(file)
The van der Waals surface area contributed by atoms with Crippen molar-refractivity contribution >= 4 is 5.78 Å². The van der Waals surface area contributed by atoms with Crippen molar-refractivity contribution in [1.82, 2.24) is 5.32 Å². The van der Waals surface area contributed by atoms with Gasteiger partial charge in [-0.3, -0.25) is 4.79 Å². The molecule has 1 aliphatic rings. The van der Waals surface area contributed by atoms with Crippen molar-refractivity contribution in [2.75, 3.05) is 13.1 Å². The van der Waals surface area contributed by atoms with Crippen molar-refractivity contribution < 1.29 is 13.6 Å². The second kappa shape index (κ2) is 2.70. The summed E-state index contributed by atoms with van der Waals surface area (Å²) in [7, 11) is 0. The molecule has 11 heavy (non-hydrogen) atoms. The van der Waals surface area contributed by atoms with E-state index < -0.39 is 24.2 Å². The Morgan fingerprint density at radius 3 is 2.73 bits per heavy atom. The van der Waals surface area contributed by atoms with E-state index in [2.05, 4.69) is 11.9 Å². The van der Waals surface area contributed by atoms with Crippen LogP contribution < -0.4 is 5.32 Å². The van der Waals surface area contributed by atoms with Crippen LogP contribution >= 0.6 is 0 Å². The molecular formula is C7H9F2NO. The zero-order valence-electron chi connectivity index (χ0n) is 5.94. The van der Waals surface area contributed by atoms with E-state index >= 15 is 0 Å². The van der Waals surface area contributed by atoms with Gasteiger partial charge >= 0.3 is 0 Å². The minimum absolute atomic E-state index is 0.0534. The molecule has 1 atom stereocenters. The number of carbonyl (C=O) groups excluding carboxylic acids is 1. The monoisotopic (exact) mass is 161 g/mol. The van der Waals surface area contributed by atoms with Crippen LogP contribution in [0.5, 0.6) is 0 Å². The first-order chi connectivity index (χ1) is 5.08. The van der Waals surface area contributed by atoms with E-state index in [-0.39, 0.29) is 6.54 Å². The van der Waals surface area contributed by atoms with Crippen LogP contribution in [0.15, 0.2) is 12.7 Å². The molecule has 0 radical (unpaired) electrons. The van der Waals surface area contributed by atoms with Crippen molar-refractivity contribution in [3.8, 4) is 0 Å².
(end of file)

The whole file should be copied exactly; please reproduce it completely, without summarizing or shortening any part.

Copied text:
The van der Waals surface area contributed by atoms with Crippen molar-refractivity contribution >= 4 is 5.78 Å². The van der Waals surface area contributed by atoms with Crippen molar-refractivity contribution in [1.82, 2.24) is 5.32 Å². The van der Waals surface area contributed by atoms with Gasteiger partial charge in [-0.3, -0.25) is 4.79 Å². The molecule has 1 aliphatic rings. The van der Waals surface area contributed by atoms with Crippen molar-refractivity contribution in [2.75, 3.05) is 13.1 Å². The van der Waals surface area contributed by atoms with Crippen molar-refractivity contribution < 1.29 is 13.6 Å². The second kappa shape index (κ2) is 2.70. The summed E-state index contributed by atoms with van der Waals surface area (Å²) in [7, 11) is 0. The molecule has 11 heavy (non-hydrogen) atoms. The van der Waals surface area contributed by atoms with E-state index < -0.39 is 24.2 Å². The Morgan fingerprint density at radius 3 is 2.73 bits per heavy atom. The van der Waals surface area contributed by atoms with E-state index in [2.05, 4.69) is 11.9 Å². The van der Waals surface area contributed by atoms with Crippen LogP contribution < -0.4 is 5.32 Å². The van der Waals surface area contributed by atoms with Crippen LogP contribution >= 0.6 is 0 Å². The molecular formula is C7H9F2NO. The zero-order valence-electron chi connectivity index (χ0n) is 5.94. The van der Waals surface area contributed by atoms with E-state index >= 15 is 0 Å². The van der Waals surface area contributed by atoms with Gasteiger partial charge >= 0.3 is 0 Å². The minimum absolute atomic E-state index is 0.0534. The molecule has 1 atom stereocenters. The number of carbonyl (C=O) groups excluding carboxylic acids is 1. The monoisotopic (exact) mass is 161 g/mol. The van der Waals surface area contributed by atoms with Crippen LogP contribution in [0.5, 0.6) is 0 Å². The first-order chi connectivity index (χ1) is 5.08. The van der Waals surface area contributed by atoms with E-state index in [-0.39, 0.29) is 6.54 Å². The van der Waals surface area contributed by atoms with Crippen LogP contribution in [0.15, 0.2) is 12.7 Å². The molecule has 0 radical (unpaired) electrons. The van der Waals surface area contributed by atoms with Crippen molar-refractivity contribution in [3.8, 4) is 0 Å².